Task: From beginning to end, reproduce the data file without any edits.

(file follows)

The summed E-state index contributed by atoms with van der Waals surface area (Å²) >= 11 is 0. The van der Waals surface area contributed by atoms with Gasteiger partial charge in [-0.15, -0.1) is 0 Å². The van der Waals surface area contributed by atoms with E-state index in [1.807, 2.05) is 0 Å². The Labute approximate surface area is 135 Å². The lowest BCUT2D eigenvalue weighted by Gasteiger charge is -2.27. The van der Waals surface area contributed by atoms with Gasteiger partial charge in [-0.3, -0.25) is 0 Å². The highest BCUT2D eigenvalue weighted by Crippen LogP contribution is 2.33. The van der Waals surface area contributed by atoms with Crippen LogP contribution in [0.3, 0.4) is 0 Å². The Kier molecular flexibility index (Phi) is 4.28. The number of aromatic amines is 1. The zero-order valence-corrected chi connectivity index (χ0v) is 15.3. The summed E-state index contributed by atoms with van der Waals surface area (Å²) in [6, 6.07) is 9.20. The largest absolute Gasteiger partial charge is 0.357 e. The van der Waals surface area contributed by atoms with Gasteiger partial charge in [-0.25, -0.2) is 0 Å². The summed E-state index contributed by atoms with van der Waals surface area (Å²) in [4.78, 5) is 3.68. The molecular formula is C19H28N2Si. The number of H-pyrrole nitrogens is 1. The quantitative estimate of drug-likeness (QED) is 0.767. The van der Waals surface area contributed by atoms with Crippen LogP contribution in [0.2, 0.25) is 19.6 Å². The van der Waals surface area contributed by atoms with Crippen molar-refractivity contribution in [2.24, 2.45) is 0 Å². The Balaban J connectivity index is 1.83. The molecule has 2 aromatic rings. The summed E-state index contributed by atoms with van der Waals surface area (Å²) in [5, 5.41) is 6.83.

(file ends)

The summed E-state index contributed by atoms with van der Waals surface area (Å²) >= 11 is 0. The van der Waals surface area contributed by atoms with Gasteiger partial charge in [-0.15, -0.1) is 0 Å². The van der Waals surface area contributed by atoms with E-state index in [1.807, 2.05) is 0 Å². The Labute approximate surface area is 135 Å². The lowest BCUT2D eigenvalue weighted by Gasteiger charge is -2.27. The van der Waals surface area contributed by atoms with Gasteiger partial charge in [-0.3, -0.25) is 0 Å². The highest BCUT2D eigenvalue weighted by Crippen LogP contribution is 2.33. The van der Waals surface area contributed by atoms with Crippen LogP contribution in [0.3, 0.4) is 0 Å². The Kier molecular flexibility index (Phi) is 4.28. The number of aromatic amines is 1. The zero-order valence-corrected chi connectivity index (χ0v) is 15.3. The summed E-state index contributed by atoms with van der Waals surface area (Å²) in [6, 6.07) is 9.20. The largest absolute Gasteiger partial charge is 0.357 e. The van der Waals surface area contributed by atoms with Gasteiger partial charge in [-0.25, -0.2) is 0 Å². The summed E-state index contributed by atoms with van der Waals surface area (Å²) in [4.78, 5) is 3.68. The molecular formula is C19H28N2Si. The number of H-pyrrole nitrogens is 1. The quantitative estimate of drug-likeness (QED) is 0.767. The van der Waals surface area contributed by atoms with Crippen LogP contribution in [0.2, 0.25) is 19.6 Å². The van der Waals surface area contributed by atoms with Crippen molar-refractivity contribution in [2.24, 2.45) is 0 Å². The Balaban J connectivity index is 1.83. The molecule has 2 aromatic rings. The summed E-state index contributed by atoms with van der Waals surface area (Å²) in [5, 5.41) is 6.83.